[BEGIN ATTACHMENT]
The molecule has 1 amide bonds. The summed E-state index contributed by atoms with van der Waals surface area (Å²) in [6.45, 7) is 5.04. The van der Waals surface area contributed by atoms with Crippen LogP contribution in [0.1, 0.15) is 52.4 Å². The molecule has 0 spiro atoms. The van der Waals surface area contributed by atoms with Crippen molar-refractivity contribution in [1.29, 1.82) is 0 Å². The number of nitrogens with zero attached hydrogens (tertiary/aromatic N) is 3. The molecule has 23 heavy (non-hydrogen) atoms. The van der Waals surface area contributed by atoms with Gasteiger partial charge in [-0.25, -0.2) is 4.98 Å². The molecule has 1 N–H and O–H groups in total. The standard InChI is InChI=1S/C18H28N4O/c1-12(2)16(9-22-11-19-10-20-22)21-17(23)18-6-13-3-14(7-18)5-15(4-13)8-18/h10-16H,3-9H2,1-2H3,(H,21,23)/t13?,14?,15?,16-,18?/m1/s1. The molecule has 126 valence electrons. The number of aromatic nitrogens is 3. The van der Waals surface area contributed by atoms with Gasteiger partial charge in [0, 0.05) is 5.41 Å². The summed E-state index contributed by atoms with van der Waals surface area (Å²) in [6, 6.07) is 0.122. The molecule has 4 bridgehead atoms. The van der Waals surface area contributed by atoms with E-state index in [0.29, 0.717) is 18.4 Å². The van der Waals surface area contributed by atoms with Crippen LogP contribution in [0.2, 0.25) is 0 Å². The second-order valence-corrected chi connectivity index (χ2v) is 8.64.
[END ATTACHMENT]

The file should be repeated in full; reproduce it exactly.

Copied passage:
The molecule has 1 amide bonds. The summed E-state index contributed by atoms with van der Waals surface area (Å²) in [6.45, 7) is 5.04. The van der Waals surface area contributed by atoms with Crippen LogP contribution in [0.1, 0.15) is 52.4 Å². The molecule has 0 spiro atoms. The van der Waals surface area contributed by atoms with Crippen molar-refractivity contribution in [1.29, 1.82) is 0 Å². The number of nitrogens with zero attached hydrogens (tertiary/aromatic N) is 3. The molecule has 23 heavy (non-hydrogen) atoms. The van der Waals surface area contributed by atoms with Gasteiger partial charge in [-0.25, -0.2) is 4.98 Å². The molecule has 1 N–H and O–H groups in total. The standard InChI is InChI=1S/C18H28N4O/c1-12(2)16(9-22-11-19-10-20-22)21-17(23)18-6-13-3-14(7-18)5-15(4-13)8-18/h10-16H,3-9H2,1-2H3,(H,21,23)/t13?,14?,15?,16-,18?/m1/s1. The molecule has 126 valence electrons. The number of aromatic nitrogens is 3. The van der Waals surface area contributed by atoms with Gasteiger partial charge in [0, 0.05) is 5.41 Å². The summed E-state index contributed by atoms with van der Waals surface area (Å²) in [6, 6.07) is 0.122. The molecule has 4 bridgehead atoms. The van der Waals surface area contributed by atoms with E-state index in [0.29, 0.717) is 18.4 Å². The van der Waals surface area contributed by atoms with Crippen LogP contribution in [0.2, 0.25) is 0 Å². The second-order valence-corrected chi connectivity index (χ2v) is 8.64.